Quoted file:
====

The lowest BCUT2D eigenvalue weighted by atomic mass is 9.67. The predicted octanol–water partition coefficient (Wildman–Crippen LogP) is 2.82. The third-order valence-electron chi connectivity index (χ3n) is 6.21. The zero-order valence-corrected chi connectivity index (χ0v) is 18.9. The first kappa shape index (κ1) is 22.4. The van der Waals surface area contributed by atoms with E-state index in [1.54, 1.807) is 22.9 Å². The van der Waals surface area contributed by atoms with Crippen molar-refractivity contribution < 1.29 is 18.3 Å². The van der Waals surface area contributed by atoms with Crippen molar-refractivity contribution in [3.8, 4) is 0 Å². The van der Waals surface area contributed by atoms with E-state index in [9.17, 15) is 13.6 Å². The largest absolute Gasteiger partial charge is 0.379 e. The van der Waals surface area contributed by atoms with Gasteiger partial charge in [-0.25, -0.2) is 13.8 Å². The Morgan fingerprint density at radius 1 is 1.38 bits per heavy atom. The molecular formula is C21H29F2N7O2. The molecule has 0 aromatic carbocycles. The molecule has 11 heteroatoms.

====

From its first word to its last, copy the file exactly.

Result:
The lowest BCUT2D eigenvalue weighted by atomic mass is 9.67. The predicted octanol–water partition coefficient (Wildman–Crippen LogP) is 2.82. The third-order valence-electron chi connectivity index (χ3n) is 6.21. The zero-order valence-corrected chi connectivity index (χ0v) is 18.9. The first kappa shape index (κ1) is 22.4. The van der Waals surface area contributed by atoms with E-state index in [1.54, 1.807) is 22.9 Å². The van der Waals surface area contributed by atoms with Crippen molar-refractivity contribution < 1.29 is 18.3 Å². The van der Waals surface area contributed by atoms with Crippen molar-refractivity contribution in [3.8, 4) is 0 Å². The van der Waals surface area contributed by atoms with E-state index in [9.17, 15) is 13.6 Å². The largest absolute Gasteiger partial charge is 0.379 e. The van der Waals surface area contributed by atoms with Gasteiger partial charge in [-0.25, -0.2) is 13.8 Å². The Morgan fingerprint density at radius 1 is 1.38 bits per heavy atom. The molecular formula is C21H29F2N7O2. The molecule has 0 aromatic carbocycles. The molecule has 11 heteroatoms.